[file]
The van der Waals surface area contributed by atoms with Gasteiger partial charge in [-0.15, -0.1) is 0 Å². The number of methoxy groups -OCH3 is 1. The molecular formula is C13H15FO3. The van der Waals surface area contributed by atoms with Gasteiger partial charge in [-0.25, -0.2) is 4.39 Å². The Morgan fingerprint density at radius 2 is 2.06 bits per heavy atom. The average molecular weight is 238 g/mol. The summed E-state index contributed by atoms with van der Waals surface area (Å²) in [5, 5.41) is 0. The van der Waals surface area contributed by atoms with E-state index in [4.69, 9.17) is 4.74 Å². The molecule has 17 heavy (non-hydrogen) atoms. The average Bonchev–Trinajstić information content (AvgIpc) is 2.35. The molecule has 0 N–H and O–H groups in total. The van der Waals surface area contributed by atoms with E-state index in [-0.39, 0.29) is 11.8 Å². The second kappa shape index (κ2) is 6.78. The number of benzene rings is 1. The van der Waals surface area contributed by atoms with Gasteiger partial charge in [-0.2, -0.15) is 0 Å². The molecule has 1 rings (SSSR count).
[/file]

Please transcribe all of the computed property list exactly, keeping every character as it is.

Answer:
The van der Waals surface area contributed by atoms with Gasteiger partial charge in [-0.15, -0.1) is 0 Å². The number of methoxy groups -OCH3 is 1. The molecular formula is C13H15FO3. The van der Waals surface area contributed by atoms with Gasteiger partial charge in [-0.25, -0.2) is 4.39 Å². The Morgan fingerprint density at radius 2 is 2.06 bits per heavy atom. The average molecular weight is 238 g/mol. The summed E-state index contributed by atoms with van der Waals surface area (Å²) in [5, 5.41) is 0. The van der Waals surface area contributed by atoms with E-state index in [4.69, 9.17) is 4.74 Å². The molecule has 17 heavy (non-hydrogen) atoms. The average Bonchev–Trinajstić information content (AvgIpc) is 2.35. The molecule has 0 N–H and O–H groups in total. The van der Waals surface area contributed by atoms with E-state index in [-0.39, 0.29) is 11.8 Å². The second kappa shape index (κ2) is 6.78. The number of benzene rings is 1. The van der Waals surface area contributed by atoms with Gasteiger partial charge in [-0.2, -0.15) is 0 Å². The molecule has 1 rings (SSSR count).